It occurred to me that I could teach English abroad. So I enrolled in a TEFL certification course at night school and loved it. Teaching the students gave me a real buzz and, while it was tough to work and study at the same time, focusing on the longer-term goal helped keep me motivated. After graduation I started applying to various language schools in Europe and was excited to receive a job offer from a school in the Czech Republic. I had always wanted to visit Prague and, although the job was actually located in a small town about 50 kilometres away, this was the perfect opportunity. During this process, it became clear to me that having a long distance relationship while I was in Europe wasn’t going to work.
I handed in my notice, went to see my boyfriend to give him the bad news, and flew out to my new life in Europe.
That’s how I ended up standing in front of an ugly concrete block in a foreign country. Living abroad meant having to make new friends and meeting people that I wouldn’t have had the opportunity to meet before. It also meant learning some of the local language and culture and getting used to the fact that things worked differently than at home. It made me appreciate the little things I previously took for granted; for example, TV in English.
Pushing myself out of my comfort zone has taught me a lot about myself and helped me see the qualities I have. I realize that I can get through any situation in life, and that often the fears and doubts we have are things we have built up in our own minds. My life is enriched as I have been able to experience so many new things, in the Czech Republic and later when I moved on.
There are many things you can do to get out of your comfort zone that are less drastic than moving abroad. It can be trying new food, cycling to work instead of driving, going to an event alone or learning a new skill. The possibilities are endless and the opportunity for growth infinite.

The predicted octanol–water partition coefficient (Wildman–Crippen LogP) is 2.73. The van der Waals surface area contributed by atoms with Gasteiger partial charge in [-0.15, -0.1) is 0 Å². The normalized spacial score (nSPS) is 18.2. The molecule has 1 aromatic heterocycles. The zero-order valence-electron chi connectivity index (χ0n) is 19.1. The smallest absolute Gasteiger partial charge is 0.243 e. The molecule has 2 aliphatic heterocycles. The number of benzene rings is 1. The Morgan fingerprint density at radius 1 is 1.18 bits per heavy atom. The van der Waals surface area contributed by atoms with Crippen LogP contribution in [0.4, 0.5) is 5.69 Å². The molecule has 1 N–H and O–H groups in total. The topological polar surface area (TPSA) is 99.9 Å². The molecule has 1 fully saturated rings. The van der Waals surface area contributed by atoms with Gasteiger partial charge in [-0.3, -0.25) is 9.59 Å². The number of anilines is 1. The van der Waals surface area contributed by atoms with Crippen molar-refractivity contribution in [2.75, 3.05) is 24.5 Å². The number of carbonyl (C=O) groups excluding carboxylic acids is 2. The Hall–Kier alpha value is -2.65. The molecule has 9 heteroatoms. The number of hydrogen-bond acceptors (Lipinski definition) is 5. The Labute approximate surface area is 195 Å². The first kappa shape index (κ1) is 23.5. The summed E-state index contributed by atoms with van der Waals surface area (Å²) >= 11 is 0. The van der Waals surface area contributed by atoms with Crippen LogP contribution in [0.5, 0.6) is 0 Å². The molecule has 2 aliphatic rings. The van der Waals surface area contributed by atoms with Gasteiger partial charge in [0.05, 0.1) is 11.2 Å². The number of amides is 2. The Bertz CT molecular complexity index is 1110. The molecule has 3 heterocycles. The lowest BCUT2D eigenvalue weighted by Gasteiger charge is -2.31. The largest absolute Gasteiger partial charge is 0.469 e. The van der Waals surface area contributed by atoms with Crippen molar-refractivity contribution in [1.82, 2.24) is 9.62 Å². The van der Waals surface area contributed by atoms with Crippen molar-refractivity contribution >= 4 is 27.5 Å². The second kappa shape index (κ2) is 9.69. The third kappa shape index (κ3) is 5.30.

Personally, getting out of my comfort zone has led to a totally different life.
It is a life where I have been able to travel, live abroad and experience new things. It’s what I used to daydream about, way back when. Funny, how that’s worked out.
What are you going to do to step out of your comfort zone?
Julie Grauel helps people who don’t know who they are and how they make a difference to the world, find and express their true self. She understands what it’s like to want to find the answers and not know how, having been through it herself. Julie is passionate about helping people live authentically. Julie has over 20 years of corporate experience, having originally trained as a CPA. She has lived in 4 different countries and is based in Switzerland. She enjoys trying new things, yoga, mantra concerts, walking in nature and gardening. Visit www.expressyourtrueself.com
This article is a chapter from the book Transform Your Life! written by 60 real-life heroes and experts and available at Amazon.com, BN.com, www.Transformation-Publishing.com and all ebook formats.